Laplana M.,University of Lleida |
Laplana M.,Institute of Biomedical Research of Lleida IRBLleida |
Royo J.L.,University of Lleida |
Royo J.L.,Institute of Biomedical Research of Lleida IRBLleida |
And 6 more authors.
Genes, Brain and Behavior | Year: 2014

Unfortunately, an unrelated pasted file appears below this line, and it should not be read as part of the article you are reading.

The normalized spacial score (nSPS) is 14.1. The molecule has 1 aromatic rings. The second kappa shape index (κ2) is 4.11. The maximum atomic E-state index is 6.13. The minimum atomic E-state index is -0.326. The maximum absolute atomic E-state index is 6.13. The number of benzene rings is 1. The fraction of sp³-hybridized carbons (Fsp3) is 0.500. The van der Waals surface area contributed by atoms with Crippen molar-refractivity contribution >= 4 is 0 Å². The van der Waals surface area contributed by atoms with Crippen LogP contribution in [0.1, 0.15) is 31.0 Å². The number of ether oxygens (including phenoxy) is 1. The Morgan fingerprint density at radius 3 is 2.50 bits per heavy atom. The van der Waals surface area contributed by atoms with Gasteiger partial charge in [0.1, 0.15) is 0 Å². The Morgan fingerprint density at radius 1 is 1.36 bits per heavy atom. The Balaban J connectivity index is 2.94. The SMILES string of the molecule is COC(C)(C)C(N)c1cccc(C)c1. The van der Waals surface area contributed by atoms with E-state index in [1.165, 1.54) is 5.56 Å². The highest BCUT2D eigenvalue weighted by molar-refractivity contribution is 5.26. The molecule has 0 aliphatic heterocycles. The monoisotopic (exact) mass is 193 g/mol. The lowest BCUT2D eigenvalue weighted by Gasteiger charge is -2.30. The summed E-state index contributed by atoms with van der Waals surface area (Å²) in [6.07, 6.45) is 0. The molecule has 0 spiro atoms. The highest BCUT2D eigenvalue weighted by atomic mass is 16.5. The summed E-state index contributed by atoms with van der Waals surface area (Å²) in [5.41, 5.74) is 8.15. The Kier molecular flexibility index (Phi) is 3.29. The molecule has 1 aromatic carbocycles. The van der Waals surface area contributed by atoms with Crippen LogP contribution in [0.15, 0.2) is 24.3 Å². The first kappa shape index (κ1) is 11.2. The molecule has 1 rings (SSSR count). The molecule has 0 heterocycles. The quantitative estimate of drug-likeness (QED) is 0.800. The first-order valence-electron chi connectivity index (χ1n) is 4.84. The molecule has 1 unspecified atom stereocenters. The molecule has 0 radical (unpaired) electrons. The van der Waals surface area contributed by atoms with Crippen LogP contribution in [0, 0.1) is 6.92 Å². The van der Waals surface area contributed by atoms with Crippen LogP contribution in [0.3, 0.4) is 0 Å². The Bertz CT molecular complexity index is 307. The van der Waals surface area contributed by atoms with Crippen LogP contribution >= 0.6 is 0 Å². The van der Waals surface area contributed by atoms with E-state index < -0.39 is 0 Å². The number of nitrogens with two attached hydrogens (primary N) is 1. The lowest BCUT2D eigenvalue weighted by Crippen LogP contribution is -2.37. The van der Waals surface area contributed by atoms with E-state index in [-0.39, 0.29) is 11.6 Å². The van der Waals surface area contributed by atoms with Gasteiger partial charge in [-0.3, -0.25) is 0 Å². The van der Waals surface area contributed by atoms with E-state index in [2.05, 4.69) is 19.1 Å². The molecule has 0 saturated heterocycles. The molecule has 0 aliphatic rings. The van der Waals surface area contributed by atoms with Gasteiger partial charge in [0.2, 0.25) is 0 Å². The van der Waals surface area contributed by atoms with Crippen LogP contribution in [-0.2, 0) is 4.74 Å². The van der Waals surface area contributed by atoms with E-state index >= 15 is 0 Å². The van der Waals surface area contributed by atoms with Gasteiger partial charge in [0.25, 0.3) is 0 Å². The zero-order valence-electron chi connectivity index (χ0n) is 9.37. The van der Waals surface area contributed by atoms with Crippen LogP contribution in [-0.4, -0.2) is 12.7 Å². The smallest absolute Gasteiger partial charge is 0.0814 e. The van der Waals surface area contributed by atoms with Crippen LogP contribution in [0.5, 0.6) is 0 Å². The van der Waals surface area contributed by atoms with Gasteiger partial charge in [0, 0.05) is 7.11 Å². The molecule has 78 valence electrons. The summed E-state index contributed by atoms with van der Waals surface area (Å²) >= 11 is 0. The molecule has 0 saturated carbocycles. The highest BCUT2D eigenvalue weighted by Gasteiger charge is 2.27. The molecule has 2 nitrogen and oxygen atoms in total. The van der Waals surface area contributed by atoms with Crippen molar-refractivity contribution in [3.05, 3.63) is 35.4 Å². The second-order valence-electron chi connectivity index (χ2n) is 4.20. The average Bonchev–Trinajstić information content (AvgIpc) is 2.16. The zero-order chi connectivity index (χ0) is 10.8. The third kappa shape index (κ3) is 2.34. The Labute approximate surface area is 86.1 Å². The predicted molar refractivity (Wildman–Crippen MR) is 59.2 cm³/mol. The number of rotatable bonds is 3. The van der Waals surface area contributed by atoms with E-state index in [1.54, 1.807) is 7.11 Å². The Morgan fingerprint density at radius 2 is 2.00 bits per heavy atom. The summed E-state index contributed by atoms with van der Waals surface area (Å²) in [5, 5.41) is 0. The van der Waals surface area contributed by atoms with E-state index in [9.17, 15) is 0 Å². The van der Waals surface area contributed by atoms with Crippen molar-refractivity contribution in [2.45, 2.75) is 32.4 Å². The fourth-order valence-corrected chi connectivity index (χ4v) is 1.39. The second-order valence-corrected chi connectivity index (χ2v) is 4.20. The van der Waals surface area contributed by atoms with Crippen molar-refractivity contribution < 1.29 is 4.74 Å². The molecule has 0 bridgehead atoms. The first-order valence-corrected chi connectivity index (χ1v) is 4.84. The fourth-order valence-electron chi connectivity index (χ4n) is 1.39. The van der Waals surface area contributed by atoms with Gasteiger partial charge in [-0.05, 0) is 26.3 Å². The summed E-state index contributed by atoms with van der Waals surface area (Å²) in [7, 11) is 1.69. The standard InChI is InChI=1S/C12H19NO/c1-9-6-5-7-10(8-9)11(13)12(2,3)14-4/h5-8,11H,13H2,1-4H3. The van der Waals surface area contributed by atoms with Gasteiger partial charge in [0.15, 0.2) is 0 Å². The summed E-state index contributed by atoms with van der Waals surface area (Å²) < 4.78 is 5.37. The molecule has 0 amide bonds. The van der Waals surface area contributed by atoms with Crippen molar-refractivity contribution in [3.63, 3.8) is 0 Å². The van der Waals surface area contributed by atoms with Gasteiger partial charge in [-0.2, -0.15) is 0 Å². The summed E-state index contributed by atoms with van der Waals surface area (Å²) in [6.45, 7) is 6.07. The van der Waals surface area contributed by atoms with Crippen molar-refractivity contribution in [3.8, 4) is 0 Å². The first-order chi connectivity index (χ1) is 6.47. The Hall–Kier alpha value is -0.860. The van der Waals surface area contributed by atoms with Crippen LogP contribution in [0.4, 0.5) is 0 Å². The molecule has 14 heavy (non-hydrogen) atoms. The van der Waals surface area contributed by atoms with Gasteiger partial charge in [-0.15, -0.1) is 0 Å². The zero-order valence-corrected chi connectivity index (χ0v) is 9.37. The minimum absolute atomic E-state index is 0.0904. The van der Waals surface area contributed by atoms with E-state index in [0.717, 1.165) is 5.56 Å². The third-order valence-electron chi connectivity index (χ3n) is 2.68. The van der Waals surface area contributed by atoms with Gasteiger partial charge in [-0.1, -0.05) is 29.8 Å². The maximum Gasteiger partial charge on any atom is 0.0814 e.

Impulsive-disinhibited personality (IDP) is a behavioral trait mainly characterized by seeking immediate gratification at the expense of more enduring or long-term gains. This trait has a major role in the development of several disinhibitory behaviors and syndromes, including psychopathy, attention-deficit and hyperactivity disorder, cluster-B personality disorders, criminality and alcoholism. Available data consistently support a strong heritable component, accounting for 30-60% of the observed variance in personality traits. A genome-wide analysis of copy-number variants was designed to identify novel genetic pathways associated with the IDP trait, using a series of 261 male participants with maximized opposite IDP scores. Quantitative trait locus analysis of candidate copy-number variants (CNVs) was conducted across the entire IDP continuum. Functional effects of associated variants were evaluated in zebrafish embryos. A common CNV mapping to the immune-related gene SIRPB1 was significantly associated with IDP scores in a dose-dependent manner (β=-0.172, P<0.017). Expression quantitative trait locus analysis of the critical region revealed higher SIRPB1 mRNA levels associated with the haplotype containing the deleted allele (P<0.0007). Epigenetic marks highlighted the presence of two potential insulators within the deleted region, confirmed by functional assays in zebrafish embryos, which suggests that SIRPB1 expression rates are affected by the presence/absence of the insulator regions. Upregulation of SIRPB1 has been described in prefrontal cortex of patients with schizophrenia, providing a link between SIRPB1 and diseases involving disinhibition and failure to control impulsivity. We propose SIRPB1 as a novel candidate gene to account for phenotypic differences observed in the IDP trait. © 2014 John Wiley & Sons Ltd and International Behavioural and Neural Genetics Society.